Civic Agenda: Lake Whatcom Reservoir vision set; next up, action plans

COURTESY TO THE BELLINGHAM HERALDMarch 9, 2014 

Every March, the governments of the Lake Whatcom Management Program join together to assess their previous year's work, lay out actions for the future, and re-commit to our greatest community vision: a clean and protected Lake Whatcom Reservoir.

Why is this annual meeting important? It is an opportunity to pause and reflect on the Lake Whatcom Reservoir, and on the fact that it is the drinking water source for 100,000 people - over half of all residents of Whatcom County. It is a time to remember that it has irreplaceable ecological, recreational and aesthetic value. It is an opportunity to re-commit, and to recognize together that our determination to improve Lake Whatcom water quality is increasingly paying off.

The City of Bellingham, Whatcom County and the Lake Whatcom Water and Sewer District make up the Lake Whatcom Management Program. The annual meeting is a joint meeting of the Bellingham City Council, the Whatcom County Council and the Lake Whatcom Water and Sewer District Commissioners.

The Joint Councils and Commissions meeting will be held at 6 p.m. March 26 at Bellingham City Hall. We encourage community members to attend and provide an opportunity for public comment. For those who cannot attend, the meeting will be videotaped and aired later on BTV10 and posted on the city website.

2014 AN IMPORTANT MILESTONE

This year's meeting marks an important transition to a new era of program planning, administration and action, guided by greater knowledge, experience and success than ever before.

Our work to reduce bacteria and nutrients entering the lake is guided by five-year work plans. These work plans describe our principal program areas and define local government investment in the watershed. The participating governments have developed and implemented three five-year plans since entering into a joint working agreement in 1998.

Each plan builds successively on past work as our community learns more about how to improve water quality, deliver projects and programs, and improve accountability. While the current work plan (2010-2014) addresses federally mandated reductions in fecal coliform bacteria and phosphorus entering the lake, it does not provide assurance that reductions can or will go far enough to achieve our vision. The next work plan, to be prepared this year for the 2015-2019 period, must show how these reductions can be accomplished and how they will be financed.

This will be a major milestone in the management of Lake Whatcom and will move us much closer to achieving a forever clean and protected source of drinking water, and a viable habitat for wildlife and people.

BUILDING ON KNOWLEDGE

The effort begins with greater knowledge and experience than ever before. Successful demonstrations of phosphorus reduction - such as those alongside Northshore Drive and at Silver Beach Creek -- together with improved modeling and analysis, have advanced our understanding of how and where phosphorus enters the lake. We no longer dispute phosphorus reduction goals, but focus our energy on getting work done on the ground. Today, we largely agree that the watershed's phosphorus footprint must be restored to near its pre-development condition around the lake. To achieve our vision, we must remove phosphorus from our landscapes, stabilize our soils, infiltrate our runoff, and treat remaining stormwater before it reaches Lake Whatcom.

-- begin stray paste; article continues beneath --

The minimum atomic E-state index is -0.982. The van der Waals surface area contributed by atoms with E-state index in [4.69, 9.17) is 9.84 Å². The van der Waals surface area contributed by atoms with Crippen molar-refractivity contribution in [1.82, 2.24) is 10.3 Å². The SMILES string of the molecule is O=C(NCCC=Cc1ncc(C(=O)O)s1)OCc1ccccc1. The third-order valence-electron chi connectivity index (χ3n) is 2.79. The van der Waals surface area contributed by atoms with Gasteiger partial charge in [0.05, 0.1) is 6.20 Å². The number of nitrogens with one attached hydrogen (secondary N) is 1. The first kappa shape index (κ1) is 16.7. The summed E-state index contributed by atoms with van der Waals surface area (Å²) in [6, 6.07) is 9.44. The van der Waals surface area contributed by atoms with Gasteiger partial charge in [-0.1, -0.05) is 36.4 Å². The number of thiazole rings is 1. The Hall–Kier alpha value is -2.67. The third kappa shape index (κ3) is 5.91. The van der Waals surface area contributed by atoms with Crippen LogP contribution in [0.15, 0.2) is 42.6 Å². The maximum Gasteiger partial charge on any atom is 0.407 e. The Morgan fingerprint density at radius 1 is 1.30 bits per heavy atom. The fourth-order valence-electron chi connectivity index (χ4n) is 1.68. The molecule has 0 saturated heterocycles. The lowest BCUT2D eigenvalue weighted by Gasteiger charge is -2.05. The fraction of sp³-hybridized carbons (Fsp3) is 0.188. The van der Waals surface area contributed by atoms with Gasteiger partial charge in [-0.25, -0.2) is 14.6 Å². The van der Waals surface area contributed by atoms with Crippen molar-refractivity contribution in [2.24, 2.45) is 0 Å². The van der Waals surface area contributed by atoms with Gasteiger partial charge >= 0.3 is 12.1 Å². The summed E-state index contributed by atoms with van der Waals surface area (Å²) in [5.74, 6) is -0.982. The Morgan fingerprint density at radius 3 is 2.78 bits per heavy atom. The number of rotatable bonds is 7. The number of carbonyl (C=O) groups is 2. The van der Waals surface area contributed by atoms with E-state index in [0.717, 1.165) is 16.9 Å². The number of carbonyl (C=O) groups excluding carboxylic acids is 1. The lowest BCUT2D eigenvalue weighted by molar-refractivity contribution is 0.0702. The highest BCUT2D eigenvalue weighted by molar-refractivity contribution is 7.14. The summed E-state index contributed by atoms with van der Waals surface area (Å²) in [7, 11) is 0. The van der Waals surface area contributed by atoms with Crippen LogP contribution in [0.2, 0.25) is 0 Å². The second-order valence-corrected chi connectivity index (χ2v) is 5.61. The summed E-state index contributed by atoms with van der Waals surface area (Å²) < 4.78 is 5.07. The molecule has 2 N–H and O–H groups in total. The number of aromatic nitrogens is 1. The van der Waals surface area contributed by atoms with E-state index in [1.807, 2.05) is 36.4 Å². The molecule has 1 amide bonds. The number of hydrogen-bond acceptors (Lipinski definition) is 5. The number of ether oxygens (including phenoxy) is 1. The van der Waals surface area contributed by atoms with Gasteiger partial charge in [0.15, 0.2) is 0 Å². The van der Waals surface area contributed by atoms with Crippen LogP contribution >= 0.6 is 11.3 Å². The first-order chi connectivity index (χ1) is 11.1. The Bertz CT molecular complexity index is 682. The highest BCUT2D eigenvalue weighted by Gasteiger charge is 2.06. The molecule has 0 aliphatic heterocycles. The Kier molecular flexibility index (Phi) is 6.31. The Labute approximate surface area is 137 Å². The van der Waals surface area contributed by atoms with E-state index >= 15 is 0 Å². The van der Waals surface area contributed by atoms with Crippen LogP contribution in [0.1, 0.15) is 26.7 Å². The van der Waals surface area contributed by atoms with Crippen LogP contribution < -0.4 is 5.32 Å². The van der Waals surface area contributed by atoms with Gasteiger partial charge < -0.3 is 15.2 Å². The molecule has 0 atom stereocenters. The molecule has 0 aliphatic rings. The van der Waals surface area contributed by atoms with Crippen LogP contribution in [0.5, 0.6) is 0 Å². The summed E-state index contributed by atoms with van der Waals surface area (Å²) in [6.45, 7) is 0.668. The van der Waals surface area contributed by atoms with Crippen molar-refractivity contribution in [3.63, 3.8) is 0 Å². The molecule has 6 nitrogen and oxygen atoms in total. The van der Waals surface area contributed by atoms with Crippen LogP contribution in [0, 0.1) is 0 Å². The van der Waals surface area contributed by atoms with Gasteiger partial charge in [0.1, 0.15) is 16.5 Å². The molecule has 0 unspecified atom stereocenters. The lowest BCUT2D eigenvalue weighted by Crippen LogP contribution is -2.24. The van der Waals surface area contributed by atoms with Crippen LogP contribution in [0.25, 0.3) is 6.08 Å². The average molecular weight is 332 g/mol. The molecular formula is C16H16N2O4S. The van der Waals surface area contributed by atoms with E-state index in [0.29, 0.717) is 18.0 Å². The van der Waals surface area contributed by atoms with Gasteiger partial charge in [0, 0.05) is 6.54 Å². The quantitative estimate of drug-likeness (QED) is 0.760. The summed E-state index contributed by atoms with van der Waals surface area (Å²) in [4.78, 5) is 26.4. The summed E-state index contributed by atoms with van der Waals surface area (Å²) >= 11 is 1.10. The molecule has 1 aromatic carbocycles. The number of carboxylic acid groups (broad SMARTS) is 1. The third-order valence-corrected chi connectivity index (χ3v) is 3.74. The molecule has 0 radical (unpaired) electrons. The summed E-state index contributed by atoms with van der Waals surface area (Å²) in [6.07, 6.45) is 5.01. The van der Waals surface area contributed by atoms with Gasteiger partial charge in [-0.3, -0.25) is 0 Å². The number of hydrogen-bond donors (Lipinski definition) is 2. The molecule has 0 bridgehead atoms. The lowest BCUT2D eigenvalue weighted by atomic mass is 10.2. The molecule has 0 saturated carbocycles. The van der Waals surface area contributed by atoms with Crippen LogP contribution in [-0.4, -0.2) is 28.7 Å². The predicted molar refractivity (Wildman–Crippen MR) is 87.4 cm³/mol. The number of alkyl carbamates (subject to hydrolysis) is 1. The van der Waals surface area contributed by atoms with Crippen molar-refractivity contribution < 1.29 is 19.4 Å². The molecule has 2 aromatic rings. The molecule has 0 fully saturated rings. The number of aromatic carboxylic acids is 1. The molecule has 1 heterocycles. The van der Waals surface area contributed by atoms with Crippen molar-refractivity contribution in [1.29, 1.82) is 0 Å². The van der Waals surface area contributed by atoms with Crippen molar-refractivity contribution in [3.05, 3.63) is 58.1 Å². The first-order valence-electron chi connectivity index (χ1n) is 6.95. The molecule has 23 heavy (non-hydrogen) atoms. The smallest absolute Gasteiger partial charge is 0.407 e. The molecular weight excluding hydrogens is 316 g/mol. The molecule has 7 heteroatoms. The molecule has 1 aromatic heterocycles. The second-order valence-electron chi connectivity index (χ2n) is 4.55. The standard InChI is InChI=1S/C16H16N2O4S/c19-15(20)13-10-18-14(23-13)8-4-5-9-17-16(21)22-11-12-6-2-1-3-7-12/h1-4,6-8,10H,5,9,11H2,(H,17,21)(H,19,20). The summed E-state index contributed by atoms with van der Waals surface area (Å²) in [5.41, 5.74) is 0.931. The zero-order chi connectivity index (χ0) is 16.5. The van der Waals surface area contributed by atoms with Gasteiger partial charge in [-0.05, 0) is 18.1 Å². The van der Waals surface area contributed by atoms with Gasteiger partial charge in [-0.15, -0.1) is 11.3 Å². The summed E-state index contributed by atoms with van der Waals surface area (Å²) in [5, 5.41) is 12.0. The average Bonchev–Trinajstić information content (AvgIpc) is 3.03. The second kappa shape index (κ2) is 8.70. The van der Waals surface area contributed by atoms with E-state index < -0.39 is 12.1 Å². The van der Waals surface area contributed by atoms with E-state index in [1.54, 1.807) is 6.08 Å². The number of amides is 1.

Our community's work during the last five years proves that we can succeed in this. We have delivered a host of phosphorus reduction and watershed protection projects, investments that have resulted in:

Collecting and treating stormwater from 1,090 acres of developed landscape;

Managing and protecting 11,000 acres of land;

Upgrading stormwater infiltration and treatment on 82 private lots and two schools;

Removing 775 lots from future development;

Reducing our yearly phosphorus footprint by more than 300 pounds.

We have learned to effectively design and build stormwater facilities for our unique urban environment, to provide meaningful incentives that leverage private investments, and to deliver targeted messages to residents who can make the biggest impact. We have learned that success demands government action and public participation, so we work to inspire, cajole and provide incentives for good stewardship by watershed residents and visitors.

And we have done this together: the city, the county, the water and sewer district, the Sudden Valley Community Association, other watershed residents and concerned citizens throughout our Whatcom County community, with the support of our state government funding partners and others.

RE-COMMITTING TO PROTECT LAKE

This year's Joint Councils and Commissions meeting marks a transition from envisioning a clean and protected lake, to making choices about how and when it will be achieved. Participating councilmembers and commissioners, with strong support from their respective administrations, will consider a joint resolution establishing strong and meaningful expectations for the next five years and beyond. In doing so, they will re-commit us to achieving our greatest community vision.

We hope the citizens of Bellingham and greater Whatcom County will honor and embrace our leadership on this vital community resource and support a forever clean and protected Lake Whatcom Reservoir.

ABOUT THE AUTHORS

This is one of a series of monthly Civic Agenda reports The Bellingham Herald invited Bellingham Mayor Kelli Linville to provide to share updates about City of Bellingham issues and projects. She invites citizens to contact her at 360-778-8100 or mayorsoffice@cob.org. Bellingham City Council President Cathy Lehman can be reached at 360-778-8200 or ccmail@cob.org.

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